Children need art, stories, poems and music as much as they need love

Wednesday, May 6th, 2020 00:00 |
Poet Dorothy Wangui, 11 with her mother Jacquiline Gathungu and younger sibling Elane Muthoni. Photo/PD/GERALD ITHANA

Children need art, stories, poems and music as much as they need love, food, fresh air and play. DOROTHY WANGUI’s parents know this all too well and have since helped her publish her poetry book. Her mother, JACQUILINE GATHUNGU lets us in on their 11-year-old’s journey. 

Rose Muthoni @rosemuthoniN

Growing up, great emphasis was placed on good grades. Parents believed the only sure fire way to success was through education.

Every parent’s prayer at the time was for their children to make it to the university.

Unfortunately, much as education is important, parents ended up ignoring their children’s innate abilities.

It was unheard of for a child to pursue artistic interest, for example, because old folks believed there was no money to be made in the artsy world.

Insistence on formal education persists to date. Parents seldom try to discover their child’s talents and instead focus on making them the sharpest tools in the shed when it comes to education.

Two parents, however, are convinced that beyond the ABCs, their children must have their own unique talents.

John Ngaii and Jacquiline Gathungu discovered their firstborn daughter Dorothy Wangui,11 loved poetry and writing in general.

As a lecturer, Jacquiline knew the importance of nurturing their child’s talent and encouraging her to pursue her passion.

Together, they decided that they were not only going to cheer her on, but they would go a step further and get Dorothy’s poems published.

Talent search

“I asked myself, apart from attaining good grades, what else can my daughters do? What capabilities do they have and what are their gifts?” says Jacquiline.

Those, she says, are the most important questions that every parent needs to ask themselves.

The Utalii College don was keen to nurture her oldest daughter’s writing talent, while at the same time ensuring that her youngest, Elaine Muthoni actively pursued her interest so that they could soon discover where her talents lay.

“Right now, Elaine has shown keen interest in art and that is what we are actively encouraging her to pursue. We are losing talent because of our focus on grades,” says Jacquiline.

A Poem A Day contains 50 poems about everyday life. It can be read by anyone including children and parents.

Dorothy’s favourite poem, Careless Driver, for instance, portrays the dangers of drunk driving, written in simple, yet lyrical prose.

It not only warns drivers against drink driving, but it is full of insights on how to cut road accidents.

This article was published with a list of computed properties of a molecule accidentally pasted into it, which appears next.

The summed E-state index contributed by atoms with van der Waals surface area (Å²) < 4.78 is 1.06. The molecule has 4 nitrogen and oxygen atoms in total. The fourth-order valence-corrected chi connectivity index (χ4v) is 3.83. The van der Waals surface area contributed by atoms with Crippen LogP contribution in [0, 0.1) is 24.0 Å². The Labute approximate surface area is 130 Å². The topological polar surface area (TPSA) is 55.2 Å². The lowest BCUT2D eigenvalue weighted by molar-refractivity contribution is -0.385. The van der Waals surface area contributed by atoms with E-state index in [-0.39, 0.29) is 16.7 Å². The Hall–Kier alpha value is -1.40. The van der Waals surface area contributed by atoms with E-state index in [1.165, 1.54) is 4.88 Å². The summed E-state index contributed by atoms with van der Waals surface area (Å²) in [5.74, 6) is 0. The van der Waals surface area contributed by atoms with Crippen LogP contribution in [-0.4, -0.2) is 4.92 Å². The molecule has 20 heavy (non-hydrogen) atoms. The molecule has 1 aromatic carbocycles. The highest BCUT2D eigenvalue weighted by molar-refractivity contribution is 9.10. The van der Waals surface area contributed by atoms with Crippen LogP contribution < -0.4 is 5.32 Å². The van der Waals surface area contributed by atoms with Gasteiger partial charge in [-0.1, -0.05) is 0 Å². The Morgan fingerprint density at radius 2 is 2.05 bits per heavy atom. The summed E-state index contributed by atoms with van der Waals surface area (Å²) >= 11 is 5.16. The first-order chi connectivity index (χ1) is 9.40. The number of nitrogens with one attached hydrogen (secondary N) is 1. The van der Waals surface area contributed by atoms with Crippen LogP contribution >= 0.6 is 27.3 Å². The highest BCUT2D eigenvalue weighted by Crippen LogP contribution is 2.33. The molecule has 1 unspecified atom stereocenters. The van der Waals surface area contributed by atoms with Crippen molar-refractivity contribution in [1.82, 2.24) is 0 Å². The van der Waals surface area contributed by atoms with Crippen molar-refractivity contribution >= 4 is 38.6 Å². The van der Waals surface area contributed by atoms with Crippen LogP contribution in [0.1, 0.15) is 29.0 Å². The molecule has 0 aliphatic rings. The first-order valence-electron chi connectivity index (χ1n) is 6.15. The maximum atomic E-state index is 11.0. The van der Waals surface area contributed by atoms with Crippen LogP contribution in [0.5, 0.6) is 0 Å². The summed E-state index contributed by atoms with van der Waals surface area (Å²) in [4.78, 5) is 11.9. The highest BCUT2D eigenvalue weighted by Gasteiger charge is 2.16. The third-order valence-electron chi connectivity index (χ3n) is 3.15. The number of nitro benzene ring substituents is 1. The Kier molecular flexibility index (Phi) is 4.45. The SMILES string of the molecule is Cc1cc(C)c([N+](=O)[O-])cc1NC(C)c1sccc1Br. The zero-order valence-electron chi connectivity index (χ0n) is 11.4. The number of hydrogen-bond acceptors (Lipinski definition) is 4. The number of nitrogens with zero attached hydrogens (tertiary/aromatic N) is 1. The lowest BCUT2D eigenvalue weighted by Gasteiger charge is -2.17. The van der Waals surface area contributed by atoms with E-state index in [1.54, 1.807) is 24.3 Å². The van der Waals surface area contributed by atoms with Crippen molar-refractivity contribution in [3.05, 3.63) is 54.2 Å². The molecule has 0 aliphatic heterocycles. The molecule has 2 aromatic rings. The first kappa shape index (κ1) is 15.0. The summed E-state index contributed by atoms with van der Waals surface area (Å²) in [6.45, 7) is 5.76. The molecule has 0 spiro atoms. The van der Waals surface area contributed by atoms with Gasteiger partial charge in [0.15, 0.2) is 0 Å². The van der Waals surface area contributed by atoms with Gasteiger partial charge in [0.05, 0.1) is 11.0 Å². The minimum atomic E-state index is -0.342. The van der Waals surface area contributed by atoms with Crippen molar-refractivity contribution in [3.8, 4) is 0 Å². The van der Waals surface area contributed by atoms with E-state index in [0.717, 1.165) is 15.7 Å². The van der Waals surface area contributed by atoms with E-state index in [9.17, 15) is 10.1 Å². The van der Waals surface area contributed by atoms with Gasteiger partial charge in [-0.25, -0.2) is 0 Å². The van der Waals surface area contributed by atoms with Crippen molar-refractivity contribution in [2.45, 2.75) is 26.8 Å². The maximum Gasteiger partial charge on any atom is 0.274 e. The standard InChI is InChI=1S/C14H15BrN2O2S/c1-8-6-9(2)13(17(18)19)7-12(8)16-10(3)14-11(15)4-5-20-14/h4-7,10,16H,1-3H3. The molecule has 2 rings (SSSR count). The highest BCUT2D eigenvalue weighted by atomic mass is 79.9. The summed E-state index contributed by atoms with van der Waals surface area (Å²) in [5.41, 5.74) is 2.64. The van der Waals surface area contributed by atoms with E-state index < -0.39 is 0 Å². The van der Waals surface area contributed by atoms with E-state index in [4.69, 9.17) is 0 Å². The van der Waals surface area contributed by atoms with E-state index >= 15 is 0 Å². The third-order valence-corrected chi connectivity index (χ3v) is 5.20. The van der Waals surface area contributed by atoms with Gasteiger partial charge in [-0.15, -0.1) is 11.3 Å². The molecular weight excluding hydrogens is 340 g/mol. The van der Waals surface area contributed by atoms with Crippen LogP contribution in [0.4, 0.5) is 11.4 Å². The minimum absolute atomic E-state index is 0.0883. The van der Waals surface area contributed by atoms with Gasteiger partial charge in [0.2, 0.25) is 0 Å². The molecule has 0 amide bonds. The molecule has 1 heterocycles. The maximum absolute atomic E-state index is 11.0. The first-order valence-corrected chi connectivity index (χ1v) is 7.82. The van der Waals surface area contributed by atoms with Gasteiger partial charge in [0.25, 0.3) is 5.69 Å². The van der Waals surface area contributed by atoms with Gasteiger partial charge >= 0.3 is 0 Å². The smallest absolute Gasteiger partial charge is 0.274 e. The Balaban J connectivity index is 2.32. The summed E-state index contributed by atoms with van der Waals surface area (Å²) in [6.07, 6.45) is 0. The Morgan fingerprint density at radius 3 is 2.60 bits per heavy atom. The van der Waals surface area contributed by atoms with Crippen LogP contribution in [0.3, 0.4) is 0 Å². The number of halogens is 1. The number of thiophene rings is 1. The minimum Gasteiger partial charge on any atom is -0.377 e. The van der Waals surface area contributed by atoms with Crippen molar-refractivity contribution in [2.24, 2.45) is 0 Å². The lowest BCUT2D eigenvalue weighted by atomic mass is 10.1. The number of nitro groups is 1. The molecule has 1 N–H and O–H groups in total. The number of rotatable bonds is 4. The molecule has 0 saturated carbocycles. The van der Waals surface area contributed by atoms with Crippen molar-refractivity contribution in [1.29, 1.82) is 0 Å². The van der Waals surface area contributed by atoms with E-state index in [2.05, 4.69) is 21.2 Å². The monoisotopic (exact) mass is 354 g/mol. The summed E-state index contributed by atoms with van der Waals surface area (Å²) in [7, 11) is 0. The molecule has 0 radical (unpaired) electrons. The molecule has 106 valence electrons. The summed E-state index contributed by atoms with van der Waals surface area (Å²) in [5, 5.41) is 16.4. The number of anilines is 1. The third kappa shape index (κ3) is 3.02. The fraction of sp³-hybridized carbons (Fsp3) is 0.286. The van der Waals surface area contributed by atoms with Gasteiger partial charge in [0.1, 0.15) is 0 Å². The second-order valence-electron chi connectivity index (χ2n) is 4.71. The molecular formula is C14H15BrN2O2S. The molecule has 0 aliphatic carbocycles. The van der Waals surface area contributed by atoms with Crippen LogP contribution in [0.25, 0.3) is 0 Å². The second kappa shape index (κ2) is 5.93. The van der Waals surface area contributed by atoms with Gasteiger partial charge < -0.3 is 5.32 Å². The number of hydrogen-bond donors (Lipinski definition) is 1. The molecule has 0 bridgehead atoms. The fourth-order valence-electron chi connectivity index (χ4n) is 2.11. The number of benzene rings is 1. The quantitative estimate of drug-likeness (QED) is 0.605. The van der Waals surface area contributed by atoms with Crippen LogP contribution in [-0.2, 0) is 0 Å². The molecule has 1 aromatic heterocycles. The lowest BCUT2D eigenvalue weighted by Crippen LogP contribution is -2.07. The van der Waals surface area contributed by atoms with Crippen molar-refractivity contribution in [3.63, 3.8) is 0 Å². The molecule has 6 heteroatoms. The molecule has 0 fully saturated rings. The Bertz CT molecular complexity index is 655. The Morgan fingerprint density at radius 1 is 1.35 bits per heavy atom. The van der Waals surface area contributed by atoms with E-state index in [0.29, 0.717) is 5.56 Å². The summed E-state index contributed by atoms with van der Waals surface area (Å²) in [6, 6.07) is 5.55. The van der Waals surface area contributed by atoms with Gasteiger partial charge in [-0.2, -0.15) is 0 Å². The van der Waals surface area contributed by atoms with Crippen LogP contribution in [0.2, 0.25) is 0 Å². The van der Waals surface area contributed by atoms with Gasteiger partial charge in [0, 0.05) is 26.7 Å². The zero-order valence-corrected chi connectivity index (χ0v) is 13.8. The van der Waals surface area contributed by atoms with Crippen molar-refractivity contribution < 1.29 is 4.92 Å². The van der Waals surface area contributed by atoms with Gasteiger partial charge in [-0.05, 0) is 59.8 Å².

“I seldom say no to my children when they express need to venture into a new undertaking. It’s our responsibility as parents to nurture our children’s talent from a young age,” says Jacquiline.

Jacquiline first noticed her daughter’s love for reading way before she knew she could write poems as well.

A bumpy ride

“She has gone through the Nancy Drew and Hardy Boys series and she loves the African readers series as well.

My daughter also banks on the famous quote by her idol Lupita Nyong’o, that all dreams are valid”

She encourages teachers to also identify talent in the children they teach. “If your pupils develop a keen interest in a certain skill, please encourage them and involve their parents.”

But as Jacquiline reveals, the publishing journey has not been a walk in the park, but she persevered it all until Wangui’s first poetry book, A Poem A Day, was published last year.

“Kenyan publishers seldom touch books that cannot be converted into set books, so finding someone serious to do it for them was quite a challenge,” she says.

Being one not to give up, she bumped onto Faith Gatimi of Young Whiz, who helped her with the publishing.

“Before meeting Faith, illustrations for the book were also an issue. We could not find anyone to do the illustrations satisfactorily.

As we speak, Dorothy has two other volumes stuck at illustrations,” says Jacquiline.

After the books were printed in China, Jacquiline had to surmount yet another challenge; distribution.

“Penetrating book shops and book sellers is a big obstacle. Bookshops prefer to stock educational books, I blame lack of diversity in books to a poor reading culture in the country,” says Jacquiline.

But she is not prepared to give up. She is determined that her daughter’s name is in the tongues of every avid reader.

Currently, Dorothy has two books in the production process and is compiling poems for two more volumes.

Asked when Dorothy writes, especially with the taxing 8-4-4 system, Jacquiline says her daughter jots her poems at school during breaks, in the evening after completing homework and mainly during the holidays.

Jacquiline plans to expose her daughter to other writers who will help her nurture her talent.

“I want her to be able to stand on her own and run her own writing. I would be happy to see her finally nurturing up and coming writers in the future,” the beaming mother says.

She is grateful to her family, friends and church who continue to support her daughter.

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